Our fifteen-month-old daughter, Morgan, is the cutest and smartest little girl in the world, and she is learning to talk. She has known what many things are for quite awhile now. If I ask her where her nose, ears, and eyes are she can find them with no problem, and she has been able to for several months now. She points to trees, cats, dogs, books, houses, stars, pillows, lamps, cars, birds, lions, babies, bears, and many other things when we ask her to. But, now she is starting to say what they are.
She has been on a ‘k’ kick. She likes words with a ‘k’ sound in them. Her first and favorite is “cracker,” although it comes out as variations of “qwacko,” “kacker,” and “kaka.” She likes to say “duck,” and she is under the impression that that is also the correct pronunciation of “dog.” And, now she can find any clock in the room and confidently identify it in her fifteen-month-old language.
We were surprised the other day when she pointed to the digital display on the microwave and declared, “Five forty five.” Or maybe not…but she did say, “clock.” That was just as amazing to us because we don’t remember teaching her that those little lights are also a clock. It seems our cultural dependence on time has already rubbed off on her. If she can already identify every clock at this age, how will she come to view time as she grows? More importantly, though, what does that say about our view of time?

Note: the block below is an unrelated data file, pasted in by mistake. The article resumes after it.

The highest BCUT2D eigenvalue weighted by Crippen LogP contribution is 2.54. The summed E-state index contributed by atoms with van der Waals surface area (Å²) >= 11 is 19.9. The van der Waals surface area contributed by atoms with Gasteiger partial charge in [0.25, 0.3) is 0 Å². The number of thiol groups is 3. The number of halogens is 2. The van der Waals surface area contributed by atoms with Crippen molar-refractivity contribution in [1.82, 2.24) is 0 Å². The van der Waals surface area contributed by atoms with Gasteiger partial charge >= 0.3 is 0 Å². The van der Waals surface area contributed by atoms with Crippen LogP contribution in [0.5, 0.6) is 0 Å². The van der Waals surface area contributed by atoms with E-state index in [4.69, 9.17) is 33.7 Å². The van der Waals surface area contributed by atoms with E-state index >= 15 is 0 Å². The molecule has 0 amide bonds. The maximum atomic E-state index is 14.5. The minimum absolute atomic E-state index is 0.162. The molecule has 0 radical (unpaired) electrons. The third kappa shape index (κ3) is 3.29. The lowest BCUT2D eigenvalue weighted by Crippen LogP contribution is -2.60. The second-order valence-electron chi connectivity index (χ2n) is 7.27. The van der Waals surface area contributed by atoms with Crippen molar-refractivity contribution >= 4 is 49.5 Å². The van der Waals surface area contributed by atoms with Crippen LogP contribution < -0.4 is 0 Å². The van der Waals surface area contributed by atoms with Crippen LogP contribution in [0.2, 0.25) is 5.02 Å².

Paul, a writer of New Testament letters, tells us twice (here and here) that we need to make “the best use of the time.” But, I would be the first to say that I am not always very good at this. I would imagine that most of us are not. We waste, ignore, and obsess over one of the most valuable and limited resources that God has given us. We don’t make the best use of it.
And just what is the best use of it? Every Sunday school student could tell you, but every Christian forgets it, at least in practice: “Fear God and keep His commandments, for this is the whole duty of man” [Ecclesiastes 12:13]. The best use of the time is not working for a promotion, going to the game, or watching T.V. It is fearing God and keeping His commandments.
Now that doesn’t mean you shouldn’t work, go to games, or watch any T.V. (although a fast from the latter now and then would probably do us good). But, it does mean that everything we do should be viewed through the lens of service to God. If you have to work, you might as well use that as an opportunity to build relationships and invite your co-workers to church. If you are going to the game, you might as well use that to show how a Christian cheers, and how a Christian responds to bad calls and the opposing team. If you watch T.V., you probably should watch what is helpful for your faith and ability to influence the world around you. If time is ticking away, we better use it before it is gone.
I hope we can teach Morgan that. I hope she can see past my failures in this area to God’s wisdom. And I hope that I have the courage and will to surrender my time to God.